Improved Characterization and Provably Optimal Control of Temporally Correlated Control Noise

QuICS Special Seminar

Robert Barr and Colin Trout (Johns Hopkins University Applied Physics Laboratory)
Monday, July 18, 2022 - 11:00am
ATL 3100A and Virtual Via Zoom

The ability to perform fast and robust operations on multi-qubit quantum systems is a necessity for realizing reliable quantum computation. Unfortunately, the inevitable interaction between a quantum system and its environment presents an obstacle for achieving such operations. Despite this challenge, when used in tandem, quantum noise characterization and quantum control provide a means for engineering targeted control protocols that achieve noise-robust quantum logic operations informed by knowledge of the underlying noise properties. In this talk, we specifically focus on the characterization and mitigation of temporally correlated control noise. First, we present recent results on characterizing temporally correlated control noise in the presence of strong dephasing and detuning noise. Through the use of filter design methods, we will show that one can design control waveforms that combine attributes of noise characterization sequences with attributes of noise suppression sequences. Second, we demonstrate an approach for engineering quantum control that optimally mitigates temporally-correlated control noise.  Our approach takes the characterization of the control noise as input and utilizes model-based descriptions of the noisy dynamics to frame the search for control solutions as a convex gate-based circuit optimization. When used in concert, the presented characterization and control protocols enable improved estimation of control noise power spectra and efficient design of noise-tailored provably optimal control.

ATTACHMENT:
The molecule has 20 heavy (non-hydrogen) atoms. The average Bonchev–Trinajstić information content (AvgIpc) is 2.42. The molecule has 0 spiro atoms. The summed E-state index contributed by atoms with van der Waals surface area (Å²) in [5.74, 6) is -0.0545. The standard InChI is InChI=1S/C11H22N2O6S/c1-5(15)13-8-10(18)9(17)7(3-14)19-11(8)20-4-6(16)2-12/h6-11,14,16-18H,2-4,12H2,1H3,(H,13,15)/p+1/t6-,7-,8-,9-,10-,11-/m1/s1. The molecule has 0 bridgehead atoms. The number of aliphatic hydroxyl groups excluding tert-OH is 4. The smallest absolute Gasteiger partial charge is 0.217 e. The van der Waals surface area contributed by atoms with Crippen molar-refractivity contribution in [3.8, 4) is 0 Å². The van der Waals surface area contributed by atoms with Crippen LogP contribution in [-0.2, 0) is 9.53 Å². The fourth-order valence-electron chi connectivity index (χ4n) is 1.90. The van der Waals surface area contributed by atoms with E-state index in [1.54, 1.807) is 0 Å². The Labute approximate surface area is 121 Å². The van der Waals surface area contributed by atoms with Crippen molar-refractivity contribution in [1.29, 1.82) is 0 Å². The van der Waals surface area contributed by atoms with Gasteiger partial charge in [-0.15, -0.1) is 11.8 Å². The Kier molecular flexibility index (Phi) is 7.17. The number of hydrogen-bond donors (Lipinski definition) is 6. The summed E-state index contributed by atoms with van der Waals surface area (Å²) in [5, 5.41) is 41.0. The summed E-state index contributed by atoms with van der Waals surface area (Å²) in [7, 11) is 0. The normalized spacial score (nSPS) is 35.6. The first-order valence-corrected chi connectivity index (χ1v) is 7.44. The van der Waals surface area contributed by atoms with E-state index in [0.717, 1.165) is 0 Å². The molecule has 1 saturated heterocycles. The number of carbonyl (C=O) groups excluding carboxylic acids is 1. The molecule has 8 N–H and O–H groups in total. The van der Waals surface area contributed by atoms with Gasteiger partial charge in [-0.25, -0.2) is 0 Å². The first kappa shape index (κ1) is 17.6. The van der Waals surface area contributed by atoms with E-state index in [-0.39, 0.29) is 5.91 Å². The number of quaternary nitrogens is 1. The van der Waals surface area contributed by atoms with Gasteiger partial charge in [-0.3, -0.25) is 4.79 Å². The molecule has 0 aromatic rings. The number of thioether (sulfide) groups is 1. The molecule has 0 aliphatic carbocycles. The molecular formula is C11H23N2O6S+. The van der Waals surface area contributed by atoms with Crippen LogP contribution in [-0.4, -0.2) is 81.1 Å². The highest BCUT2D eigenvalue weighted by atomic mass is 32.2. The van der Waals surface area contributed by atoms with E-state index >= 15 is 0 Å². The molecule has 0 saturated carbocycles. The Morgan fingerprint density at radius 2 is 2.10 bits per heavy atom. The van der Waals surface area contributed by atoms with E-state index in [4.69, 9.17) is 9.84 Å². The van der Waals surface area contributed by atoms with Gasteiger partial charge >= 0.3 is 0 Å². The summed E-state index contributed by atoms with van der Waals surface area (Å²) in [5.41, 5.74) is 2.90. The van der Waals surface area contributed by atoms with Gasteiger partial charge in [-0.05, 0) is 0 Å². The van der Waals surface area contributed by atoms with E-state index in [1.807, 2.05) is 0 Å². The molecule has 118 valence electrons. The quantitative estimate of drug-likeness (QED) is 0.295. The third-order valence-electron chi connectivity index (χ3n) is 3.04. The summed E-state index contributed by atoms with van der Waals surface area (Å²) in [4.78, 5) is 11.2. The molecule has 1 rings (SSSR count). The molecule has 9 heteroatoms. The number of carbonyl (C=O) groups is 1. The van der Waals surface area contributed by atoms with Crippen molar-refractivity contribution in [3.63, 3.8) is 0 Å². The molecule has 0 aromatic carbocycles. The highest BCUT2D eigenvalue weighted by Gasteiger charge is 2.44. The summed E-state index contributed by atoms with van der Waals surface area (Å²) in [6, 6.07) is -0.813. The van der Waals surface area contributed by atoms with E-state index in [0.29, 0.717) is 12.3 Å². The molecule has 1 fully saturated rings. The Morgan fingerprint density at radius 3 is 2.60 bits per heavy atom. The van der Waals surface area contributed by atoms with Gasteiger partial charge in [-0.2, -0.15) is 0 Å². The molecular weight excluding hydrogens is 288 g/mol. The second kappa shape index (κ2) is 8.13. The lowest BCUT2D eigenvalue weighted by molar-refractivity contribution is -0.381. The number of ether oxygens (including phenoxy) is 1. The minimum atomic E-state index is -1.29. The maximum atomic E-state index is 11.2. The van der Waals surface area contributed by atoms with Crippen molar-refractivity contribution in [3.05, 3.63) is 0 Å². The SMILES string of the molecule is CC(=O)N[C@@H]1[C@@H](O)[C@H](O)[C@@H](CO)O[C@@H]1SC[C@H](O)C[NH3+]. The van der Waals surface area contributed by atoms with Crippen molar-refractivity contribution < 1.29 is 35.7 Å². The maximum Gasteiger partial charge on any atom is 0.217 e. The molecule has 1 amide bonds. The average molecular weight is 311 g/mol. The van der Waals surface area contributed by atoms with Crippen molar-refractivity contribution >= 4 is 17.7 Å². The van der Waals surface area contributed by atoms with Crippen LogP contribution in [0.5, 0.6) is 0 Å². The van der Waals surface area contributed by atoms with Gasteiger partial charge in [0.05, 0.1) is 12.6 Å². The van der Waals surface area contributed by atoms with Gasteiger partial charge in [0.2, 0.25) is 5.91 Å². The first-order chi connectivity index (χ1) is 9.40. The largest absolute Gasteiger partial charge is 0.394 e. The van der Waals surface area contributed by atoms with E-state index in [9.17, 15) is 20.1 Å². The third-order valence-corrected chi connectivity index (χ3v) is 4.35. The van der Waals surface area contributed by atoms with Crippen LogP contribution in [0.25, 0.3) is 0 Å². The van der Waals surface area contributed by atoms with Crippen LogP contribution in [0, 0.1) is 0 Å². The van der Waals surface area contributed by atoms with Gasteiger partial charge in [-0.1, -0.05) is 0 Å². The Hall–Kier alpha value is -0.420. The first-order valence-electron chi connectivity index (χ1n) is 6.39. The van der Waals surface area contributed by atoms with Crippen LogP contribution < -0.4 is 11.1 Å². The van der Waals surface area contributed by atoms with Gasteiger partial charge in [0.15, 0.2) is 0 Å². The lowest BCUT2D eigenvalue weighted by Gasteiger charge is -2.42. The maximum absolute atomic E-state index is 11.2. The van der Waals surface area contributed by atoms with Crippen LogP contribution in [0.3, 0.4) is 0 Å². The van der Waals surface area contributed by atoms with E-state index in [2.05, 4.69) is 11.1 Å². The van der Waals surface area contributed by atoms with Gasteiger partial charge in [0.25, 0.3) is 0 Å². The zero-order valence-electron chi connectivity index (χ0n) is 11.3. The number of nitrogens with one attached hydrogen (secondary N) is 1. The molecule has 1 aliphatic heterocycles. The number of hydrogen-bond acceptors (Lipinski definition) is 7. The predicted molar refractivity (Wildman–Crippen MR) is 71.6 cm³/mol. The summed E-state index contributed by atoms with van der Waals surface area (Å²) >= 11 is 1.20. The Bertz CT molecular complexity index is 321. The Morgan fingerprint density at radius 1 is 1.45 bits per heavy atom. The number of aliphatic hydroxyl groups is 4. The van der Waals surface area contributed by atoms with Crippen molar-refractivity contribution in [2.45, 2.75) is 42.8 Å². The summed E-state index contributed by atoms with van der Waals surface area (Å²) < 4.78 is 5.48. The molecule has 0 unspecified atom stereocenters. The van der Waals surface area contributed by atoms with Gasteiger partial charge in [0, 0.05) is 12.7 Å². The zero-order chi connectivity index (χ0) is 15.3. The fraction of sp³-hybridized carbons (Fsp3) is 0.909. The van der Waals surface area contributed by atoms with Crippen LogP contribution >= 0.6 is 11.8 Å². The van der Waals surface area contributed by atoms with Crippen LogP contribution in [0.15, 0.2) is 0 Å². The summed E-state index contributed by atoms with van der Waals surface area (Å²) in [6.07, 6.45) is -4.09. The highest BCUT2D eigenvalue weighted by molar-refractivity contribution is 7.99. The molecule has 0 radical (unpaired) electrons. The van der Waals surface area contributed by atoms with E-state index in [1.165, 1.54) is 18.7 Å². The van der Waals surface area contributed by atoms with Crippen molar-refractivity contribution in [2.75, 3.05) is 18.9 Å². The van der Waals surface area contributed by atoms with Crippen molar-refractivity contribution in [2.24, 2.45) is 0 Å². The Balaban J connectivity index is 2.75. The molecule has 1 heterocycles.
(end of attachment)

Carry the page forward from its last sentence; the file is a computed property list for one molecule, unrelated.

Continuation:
Robert Barr:  11:00 a.m. to 11:30 a.m

Colin Trout:  11:30 a.m. to 12:00 p.m.